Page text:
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In the last section, we discussed combating trigger thoughts. Cognitive triggers for anger fall into two categories: judgment based on personal rules, and blame placement.
In this section, we will discuss Alternatives to Anger. Three alternatives to anger are analyzing accusations, acknowledging imperfections, and teaching others.
♦ Alternative #1 - Analyzing Accusations
Second, is the accusation false? I suggested to Carrie to let other’s maintain their right to an opinion. However, Carrie experienced difficulty letting anything go. I informed Carrie that the problem is not her’s, but rather the accuser’s. Carrie stated, "It's like those damn cool girls have rocks in their head and I should be aware of that."
Carrie’s sensitive interpretations and highly personal reactions converted harmless accusations into stinging insults. Carrie stated, "I always feel stressed about what my friends and the cool kids think. This girl in my History class told my best friend that I wore cheap shoes. Cheap shoes! Me! I couldn’t let her get away with it, so I slashed her tires. These are eighty dollar shoes!" I asked Carrie if she felt she gave the cool girl’s remark too much power over her? I found the Fishbowl technique described at the end of this section to be beneficial with Carrie.
♦ Alternative #2 - Acknowledging Imperfections
♦ Cognitive Behavior Therapy: 3-Step Fishbowl Technique
First, Judy focused on her most recent situation at home when she felt she had to yell all day at her husband and her kids.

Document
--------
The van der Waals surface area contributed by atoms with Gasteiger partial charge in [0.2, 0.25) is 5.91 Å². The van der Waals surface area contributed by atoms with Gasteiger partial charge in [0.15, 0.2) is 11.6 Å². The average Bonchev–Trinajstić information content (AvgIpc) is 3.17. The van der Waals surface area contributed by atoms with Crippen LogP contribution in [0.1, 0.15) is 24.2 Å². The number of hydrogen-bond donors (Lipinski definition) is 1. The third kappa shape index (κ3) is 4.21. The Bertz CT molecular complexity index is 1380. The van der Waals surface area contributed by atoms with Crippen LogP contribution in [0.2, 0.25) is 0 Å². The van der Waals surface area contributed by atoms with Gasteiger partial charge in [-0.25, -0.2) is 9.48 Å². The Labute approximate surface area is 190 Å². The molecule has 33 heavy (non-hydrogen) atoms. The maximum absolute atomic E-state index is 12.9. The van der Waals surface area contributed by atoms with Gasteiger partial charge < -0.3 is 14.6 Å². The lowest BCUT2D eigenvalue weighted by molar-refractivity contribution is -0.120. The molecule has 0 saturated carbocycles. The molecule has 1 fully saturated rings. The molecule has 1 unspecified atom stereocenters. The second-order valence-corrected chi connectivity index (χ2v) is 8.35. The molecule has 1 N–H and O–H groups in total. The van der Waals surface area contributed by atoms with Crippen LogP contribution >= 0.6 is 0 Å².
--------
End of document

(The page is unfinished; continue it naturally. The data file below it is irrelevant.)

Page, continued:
Second, I asked Judy to evaluate her internal communications. I find it helpful to have the client write these evaluations down. Judy wrote, "I am such a bitch! God I hate myself!" As Judy evaluated her internal communication, she found other emotions underlying her anger. These emotions included insecurity, fear, frustration, hurt, and guilt.
Third, after visualizing a recent explosion and writing down internal communication and feelings, I asked Judy to evaluate her external communications with those in her family. At this stage of fishbowl intervention, as you know, clients can evaluate both nonverbal and verbal communications. Judy began to cry as she realized how sometimes kind her family was to her in spite of her senseless rampages.
Clearly, I feel one advantage in using the fishbowl intervention is that it teaches clients self-awareness. For Judy, self-awareness was key to staying in control of her anger, maintaining her emotional balance, and breaking her destructive cycle of mismanaged anger. The next therapy goal I had for Judy after increasing her self-awareness was to teach assertiveness skills, outlined in a previous section.
♦ Alternative #3 - Teaching Others
I asked her to write down the things she was thinking, her internal communication, and finally she told me the boy she's been interested in asked someone else to the Prom today. It made her feel rejected and lonely, and then she got angry, and so she came home and yelled at me. She calmed down a lot, and we were able to have a really good conversation about what had happened." Do you have a client who might benefit from teaching another the fishbowl technique?
In this section, we discussed Alternatives to Anger. Some alternatives to anger are analyzing accusations, acknowledging imperfections, and teaching others.
In the next section, we will discuss Positive Responses to Anger. Two responses we will discuss are active and passive response.
Peer-Reviewed Journal Article References:
HarmonJones, C., Hinton, E., Tien, J., Summerell, E., & Bastian, B. (2019). Pain offset reduces rumination in response to evoked anger and sadness. Journal of Personality and Social Psychology, 117(6), 1189–1202.
Josephs, L., & McLeod, B. A. (2014). A theory of mind–focused approach to anger management. Psychoanalytic Psychology, 31(1), 68–83.
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